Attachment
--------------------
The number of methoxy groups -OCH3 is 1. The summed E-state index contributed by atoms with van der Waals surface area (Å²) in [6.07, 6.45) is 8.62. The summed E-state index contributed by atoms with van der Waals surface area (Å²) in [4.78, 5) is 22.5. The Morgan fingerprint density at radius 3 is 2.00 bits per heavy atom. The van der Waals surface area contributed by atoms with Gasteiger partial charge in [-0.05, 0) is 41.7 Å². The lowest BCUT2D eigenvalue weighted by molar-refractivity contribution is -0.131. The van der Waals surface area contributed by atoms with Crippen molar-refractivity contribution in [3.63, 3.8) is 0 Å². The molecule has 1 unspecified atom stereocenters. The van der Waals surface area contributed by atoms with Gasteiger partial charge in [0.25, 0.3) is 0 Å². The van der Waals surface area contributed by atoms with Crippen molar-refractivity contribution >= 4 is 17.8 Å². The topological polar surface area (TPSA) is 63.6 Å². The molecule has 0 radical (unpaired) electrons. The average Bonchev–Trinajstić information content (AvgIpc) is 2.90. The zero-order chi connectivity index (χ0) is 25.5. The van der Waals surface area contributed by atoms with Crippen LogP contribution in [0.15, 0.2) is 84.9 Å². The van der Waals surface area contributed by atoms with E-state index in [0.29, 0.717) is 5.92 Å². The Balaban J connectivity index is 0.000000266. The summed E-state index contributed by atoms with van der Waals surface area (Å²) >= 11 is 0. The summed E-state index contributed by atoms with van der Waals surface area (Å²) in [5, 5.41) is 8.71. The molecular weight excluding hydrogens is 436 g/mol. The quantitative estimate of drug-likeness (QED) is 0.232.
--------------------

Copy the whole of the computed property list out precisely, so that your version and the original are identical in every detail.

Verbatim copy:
The number of methoxy groups -OCH3 is 1. The summed E-state index contributed by atoms with van der Waals surface area (Å²) in [6.07, 6.45) is 8.62. The summed E-state index contributed by atoms with van der Waals surface area (Å²) in [4.78, 5) is 22.5. The Morgan fingerprint density at radius 3 is 2.00 bits per heavy atom. The van der Waals surface area contributed by atoms with Gasteiger partial charge in [-0.05, 0) is 41.7 Å². The lowest BCUT2D eigenvalue weighted by molar-refractivity contribution is -0.131. The van der Waals surface area contributed by atoms with Crippen molar-refractivity contribution in [3.63, 3.8) is 0 Å². The molecule has 1 unspecified atom stereocenters. The van der Waals surface area contributed by atoms with Gasteiger partial charge in [0.25, 0.3) is 0 Å². The van der Waals surface area contributed by atoms with Crippen molar-refractivity contribution >= 4 is 17.8 Å². The topological polar surface area (TPSA) is 63.6 Å². The molecule has 0 radical (unpaired) electrons. The average Bonchev–Trinajstić information content (AvgIpc) is 2.90. The zero-order chi connectivity index (χ0) is 25.5. The van der Waals surface area contributed by atoms with Crippen LogP contribution in [0.15, 0.2) is 84.9 Å². The van der Waals surface area contributed by atoms with E-state index in [0.29, 0.717) is 5.92 Å². The Balaban J connectivity index is 0.000000266. The summed E-state index contributed by atoms with van der Waals surface area (Å²) >= 11 is 0. The summed E-state index contributed by atoms with van der Waals surface area (Å²) in [5, 5.41) is 8.71. The molecular weight excluding hydrogens is 436 g/mol. The quantitative estimate of drug-likeness (QED) is 0.232.